Trans-Atlantic Cruise: Norway, Shetland Islands, Iceland, Newfoundland

Iceland from cruise ship
View of Iceland from our cruise ship.

We’d always wanted to see the northern lights dancing over the ocean and when a North European cruise sailing above the Arctic Circle came up, we jumped at the chance. Cruising from England to Norway, the Shetland Islands, Iceland and Newfoundland then to New York, I’d envisioned Iceland as a frozen wasteland of glacial cold and ice. But just under the surface, it turns out, the entire island bubbles with hot lava. Perhaps that’s part of what gives its people such warmth and charm, and this itinerary such breathtaking scenery.

After flying to London and sailing from Southampton, our ship, the Ruby Princess, arrived in the port of Bergen, Norway. To my surprise, it was green and lush with trees! We rode the Funicular up to Mt. Flolen and gazed upon the entire city. We’d dressed for very cold weather, but at the top of Mt. Flolen, it was so warm no were jackets required. After a day at sea, we arrived at the famous Shetland Islands.

The Shetland Islands bring to mind the Shetland Ponies, and there they were, along the road and in so many places, amid a landscape of heather-covered moors and farms with grazing sheep. The road led to the Eshaness Lighthouse, built in 1929 by uncles of Robert Louis Stevenson and the last of the Stevenson lighthouses to be built in Shetland.

Sailing from the Shetland Islands to Iceland, we saw exactly what we were hoping to see. After crossing the Arctic Circle around 10:00 p.m., we gazed upon the Northern Lights from the port side of our ship. Pale green waves of light danced up and down in the night sky. No picture can adequately capture the feeling of witnessing this natural light show from the deck of a luxurious cruise ship floating in the cool, sea breeze.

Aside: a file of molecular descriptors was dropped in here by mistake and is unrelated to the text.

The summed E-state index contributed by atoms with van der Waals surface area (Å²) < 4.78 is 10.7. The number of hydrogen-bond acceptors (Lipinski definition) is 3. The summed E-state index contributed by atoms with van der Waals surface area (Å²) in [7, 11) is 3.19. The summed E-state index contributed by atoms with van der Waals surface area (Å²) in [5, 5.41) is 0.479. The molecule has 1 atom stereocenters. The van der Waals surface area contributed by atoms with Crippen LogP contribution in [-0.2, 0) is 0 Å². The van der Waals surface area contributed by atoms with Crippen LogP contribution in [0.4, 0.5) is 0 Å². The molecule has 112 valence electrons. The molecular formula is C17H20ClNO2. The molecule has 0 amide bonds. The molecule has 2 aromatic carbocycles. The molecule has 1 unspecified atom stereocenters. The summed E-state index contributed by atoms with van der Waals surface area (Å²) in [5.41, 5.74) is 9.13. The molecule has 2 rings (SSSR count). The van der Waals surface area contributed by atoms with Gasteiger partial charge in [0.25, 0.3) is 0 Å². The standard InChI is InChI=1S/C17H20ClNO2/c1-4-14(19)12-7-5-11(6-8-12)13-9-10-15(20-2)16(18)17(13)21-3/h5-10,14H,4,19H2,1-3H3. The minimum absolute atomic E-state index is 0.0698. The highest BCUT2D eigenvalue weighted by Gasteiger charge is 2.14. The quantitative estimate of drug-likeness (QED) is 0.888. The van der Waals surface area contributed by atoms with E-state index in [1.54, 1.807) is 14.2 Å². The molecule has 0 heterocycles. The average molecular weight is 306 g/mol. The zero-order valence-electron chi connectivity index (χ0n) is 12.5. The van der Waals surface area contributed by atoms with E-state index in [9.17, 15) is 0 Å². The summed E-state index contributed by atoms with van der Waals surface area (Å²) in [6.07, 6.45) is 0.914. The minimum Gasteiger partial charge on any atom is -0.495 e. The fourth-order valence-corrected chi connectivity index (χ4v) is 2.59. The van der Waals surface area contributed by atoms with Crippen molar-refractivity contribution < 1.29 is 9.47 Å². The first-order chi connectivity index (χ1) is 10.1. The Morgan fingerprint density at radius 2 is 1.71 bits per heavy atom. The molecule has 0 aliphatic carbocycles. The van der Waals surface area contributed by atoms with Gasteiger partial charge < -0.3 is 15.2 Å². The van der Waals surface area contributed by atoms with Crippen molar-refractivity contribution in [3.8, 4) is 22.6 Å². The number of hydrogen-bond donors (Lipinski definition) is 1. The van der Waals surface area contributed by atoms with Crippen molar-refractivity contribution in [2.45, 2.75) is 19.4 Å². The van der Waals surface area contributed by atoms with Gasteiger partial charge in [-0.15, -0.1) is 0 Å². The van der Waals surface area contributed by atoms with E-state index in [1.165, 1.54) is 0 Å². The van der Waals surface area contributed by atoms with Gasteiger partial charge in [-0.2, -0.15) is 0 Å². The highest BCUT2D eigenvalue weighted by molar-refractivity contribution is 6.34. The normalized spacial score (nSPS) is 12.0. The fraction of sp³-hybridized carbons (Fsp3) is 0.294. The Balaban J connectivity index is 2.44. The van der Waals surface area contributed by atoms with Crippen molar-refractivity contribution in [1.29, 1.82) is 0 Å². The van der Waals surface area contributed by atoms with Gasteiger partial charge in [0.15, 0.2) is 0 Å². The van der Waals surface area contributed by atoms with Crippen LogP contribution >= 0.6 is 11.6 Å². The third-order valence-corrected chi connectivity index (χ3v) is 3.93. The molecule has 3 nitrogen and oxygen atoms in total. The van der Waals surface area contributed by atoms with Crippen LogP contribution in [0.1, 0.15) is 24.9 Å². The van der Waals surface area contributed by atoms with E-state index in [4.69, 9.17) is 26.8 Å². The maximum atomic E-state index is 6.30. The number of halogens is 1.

Northern lights over Iceland
Northern lights over Iceland
Photo credit: Hordur Finnbogason

Upon arrival at Akyreyri, Iceland, we prepared for any kind of weather from rain to sun as we set out to tour Godafoss Waterfall. We got rain but it only made the view of the rushing water that much more inspiring. Our next stop in Iceland was Namaskard, the site of boiling mud pools. One of the most active volcanic areas on Iceland, we saw weirdly shaped lava formations from the road that were left exposed as this former lava lake cooled and receded. So many panoramic views along the way, so much to photograph.

Iceland's Waterfalls
Iceland’s beautiful landscapes

Finally, we arrived at Iceland’s capital city, Reykjavik. It is not a land of cold and ice. It is a lovely, bustling city with temperatures of approximately 50 degrees F. Its downtown looks similar to other city downtowns. We were looking forward to seeing Strokkur Geyser, an explosive geyser whose steamy spouts sometimes blast at least 60 feet skyward. The area is roped off because, unlike Yellowstone’s Old Faithful, it is difficult to predict when it might spout. Getting too close can result in injury. So many other marvelous sights in Reykjavik: the Geothermal Power Plant, Blue Lagoon where you can bathe in hot springs, Thingvellir National Park and the fishing village of Eyrarbakki. Tip: Wear comfortable and sturdy walking shoes, a waterproof jacket, and layers.

photo tip

I’d thought sailing across the North Atlantic Ocean might be a little rough, but it was so smooth and calm and the weather became only more and more warm and pleasant as we arrived in St. Johns, Newfoundland. There in Canada, I found a wonderful, friendly city. This time, we signed up for a tour with a professional photographer, who brought us to the most scenic and colorful architecture, natural vistas and coastal landscapes. He also offered his guidance and experience in selecting camera settings to shoot like a pro.

We climbed up a hill to view the Cape Spear Lighthouse, Newfoundland’s oldest lighthouse, and then to Signal Hill, the sight of Cabot Tower, which was built to commemorate the 400th anniversary of John Cabot’s discovery. It is also the place where Marconi received the first transatlantic wireless signal. Of course, the true inventor of wireless radio was Nikola Tesla but Marconi secured the patent and the fame.

Sailing down the coast of the Canadian Maritime Provinces, we soon saw the New York City skyline and Port Liberty. After more than 150 cruises, I’d finally crossed the Atlantic. I solved the mystery. Iceland and its neighbors are not lands of cold and ice. They are wonderful, picturesque lands with friendly people and a comfortable warmth that’s worth discovering for yourself.

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